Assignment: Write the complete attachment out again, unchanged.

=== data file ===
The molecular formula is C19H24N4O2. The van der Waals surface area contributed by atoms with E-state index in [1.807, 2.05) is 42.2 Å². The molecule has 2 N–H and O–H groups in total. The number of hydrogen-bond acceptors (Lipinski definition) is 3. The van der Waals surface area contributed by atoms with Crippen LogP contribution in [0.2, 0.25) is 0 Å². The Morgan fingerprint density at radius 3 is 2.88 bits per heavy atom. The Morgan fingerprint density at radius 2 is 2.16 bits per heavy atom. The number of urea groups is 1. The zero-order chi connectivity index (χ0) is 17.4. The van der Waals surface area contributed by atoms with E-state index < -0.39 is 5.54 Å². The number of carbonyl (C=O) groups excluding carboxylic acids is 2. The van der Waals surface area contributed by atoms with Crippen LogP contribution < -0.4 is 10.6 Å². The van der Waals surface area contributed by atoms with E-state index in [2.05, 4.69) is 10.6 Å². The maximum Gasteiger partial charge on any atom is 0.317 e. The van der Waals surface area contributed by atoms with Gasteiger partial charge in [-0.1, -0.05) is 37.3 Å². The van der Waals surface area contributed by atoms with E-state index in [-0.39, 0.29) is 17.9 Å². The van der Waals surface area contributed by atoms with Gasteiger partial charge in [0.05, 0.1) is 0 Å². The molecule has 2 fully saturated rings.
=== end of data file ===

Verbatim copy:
The molecular formula is C19H24N4O2. The van der Waals surface area contributed by atoms with E-state index in [1.807, 2.05) is 42.2 Å². The molecule has 2 N–H and O–H groups in total. The number of hydrogen-bond acceptors (Lipinski definition) is 3. The van der Waals surface area contributed by atoms with Crippen LogP contribution in [0.2, 0.25) is 0 Å². The Morgan fingerprint density at radius 3 is 2.88 bits per heavy atom. The Morgan fingerprint density at radius 2 is 2.16 bits per heavy atom. The number of urea groups is 1. The zero-order chi connectivity index (χ0) is 17.4. The van der Waals surface area contributed by atoms with E-state index < -0.39 is 5.54 Å². The number of carbonyl (C=O) groups excluding carboxylic acids is 2. The van der Waals surface area contributed by atoms with Crippen LogP contribution < -0.4 is 10.6 Å². The van der Waals surface area contributed by atoms with E-state index in [2.05, 4.69) is 10.6 Å². The maximum Gasteiger partial charge on any atom is 0.317 e. The van der Waals surface area contributed by atoms with Gasteiger partial charge in [-0.1, -0.05) is 37.3 Å². The van der Waals surface area contributed by atoms with E-state index in [-0.39, 0.29) is 17.9 Å². The van der Waals surface area contributed by atoms with Gasteiger partial charge in [0.05, 0.1) is 0 Å². The molecule has 2 fully saturated rings.